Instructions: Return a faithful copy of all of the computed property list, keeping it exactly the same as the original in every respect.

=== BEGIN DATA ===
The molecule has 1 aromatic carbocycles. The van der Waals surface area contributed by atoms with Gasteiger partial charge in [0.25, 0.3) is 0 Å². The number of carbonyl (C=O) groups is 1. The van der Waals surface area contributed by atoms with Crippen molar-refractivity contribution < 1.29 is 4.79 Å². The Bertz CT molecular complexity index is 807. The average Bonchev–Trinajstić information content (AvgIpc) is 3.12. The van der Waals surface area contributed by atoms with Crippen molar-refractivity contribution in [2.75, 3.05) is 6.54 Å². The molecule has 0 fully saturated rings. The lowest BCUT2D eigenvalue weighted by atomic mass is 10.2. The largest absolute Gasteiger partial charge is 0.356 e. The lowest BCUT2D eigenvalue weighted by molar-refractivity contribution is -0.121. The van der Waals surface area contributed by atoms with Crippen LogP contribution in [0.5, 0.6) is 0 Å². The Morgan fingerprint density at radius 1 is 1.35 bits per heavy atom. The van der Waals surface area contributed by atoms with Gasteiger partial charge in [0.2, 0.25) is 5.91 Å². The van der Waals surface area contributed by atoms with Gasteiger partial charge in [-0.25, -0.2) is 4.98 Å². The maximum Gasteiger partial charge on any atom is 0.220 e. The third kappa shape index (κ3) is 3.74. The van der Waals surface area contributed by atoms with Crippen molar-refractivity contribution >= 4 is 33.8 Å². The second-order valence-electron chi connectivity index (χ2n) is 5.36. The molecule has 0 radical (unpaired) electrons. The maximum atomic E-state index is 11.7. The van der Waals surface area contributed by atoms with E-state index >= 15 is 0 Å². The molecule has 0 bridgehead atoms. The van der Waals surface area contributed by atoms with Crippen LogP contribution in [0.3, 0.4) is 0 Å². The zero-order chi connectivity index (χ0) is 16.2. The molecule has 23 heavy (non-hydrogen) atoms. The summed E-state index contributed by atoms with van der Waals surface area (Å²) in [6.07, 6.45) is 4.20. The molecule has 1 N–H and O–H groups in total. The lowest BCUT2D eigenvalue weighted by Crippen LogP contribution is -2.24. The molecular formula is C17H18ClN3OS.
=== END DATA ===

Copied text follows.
The molecule has 1 aromatic carbocycles. The van der Waals surface area contributed by atoms with Gasteiger partial charge in [0.25, 0.3) is 0 Å². The number of carbonyl (C=O) groups is 1. The van der Waals surface area contributed by atoms with Crippen molar-refractivity contribution < 1.29 is 4.79 Å². The Bertz CT molecular complexity index is 807. The average Bonchev–Trinajstić information content (AvgIpc) is 3.12. The van der Waals surface area contributed by atoms with Crippen molar-refractivity contribution in [2.75, 3.05) is 6.54 Å². The molecule has 0 fully saturated rings. The lowest BCUT2D eigenvalue weighted by atomic mass is 10.2. The largest absolute Gasteiger partial charge is 0.356 e. The lowest BCUT2D eigenvalue weighted by molar-refractivity contribution is -0.121. The van der Waals surface area contributed by atoms with Crippen LogP contribution in [0.5, 0.6) is 0 Å². The Morgan fingerprint density at radius 1 is 1.35 bits per heavy atom. The van der Waals surface area contributed by atoms with Gasteiger partial charge in [0.2, 0.25) is 5.91 Å². The van der Waals surface area contributed by atoms with Gasteiger partial charge in [-0.25, -0.2) is 4.98 Å². The maximum Gasteiger partial charge on any atom is 0.220 e. The third kappa shape index (κ3) is 3.74. The van der Waals surface area contributed by atoms with Crippen molar-refractivity contribution >= 4 is 33.8 Å². The second-order valence-electron chi connectivity index (χ2n) is 5.36. The molecule has 0 radical (unpaired) electrons. The maximum atomic E-state index is 11.7. The van der Waals surface area contributed by atoms with E-state index >= 15 is 0 Å². The molecule has 0 bridgehead atoms. The van der Waals surface area contributed by atoms with Crippen LogP contribution in [0.3, 0.4) is 0 Å². The zero-order chi connectivity index (χ0) is 16.2. The molecule has 23 heavy (non-hydrogen) atoms. The summed E-state index contributed by atoms with van der Waals surface area (Å²) in [6.07, 6.45) is 4.20. The molecule has 1 N–H and O–H groups in total. The lowest BCUT2D eigenvalue weighted by Crippen LogP contribution is -2.24. The molecular formula is C17H18ClN3OS.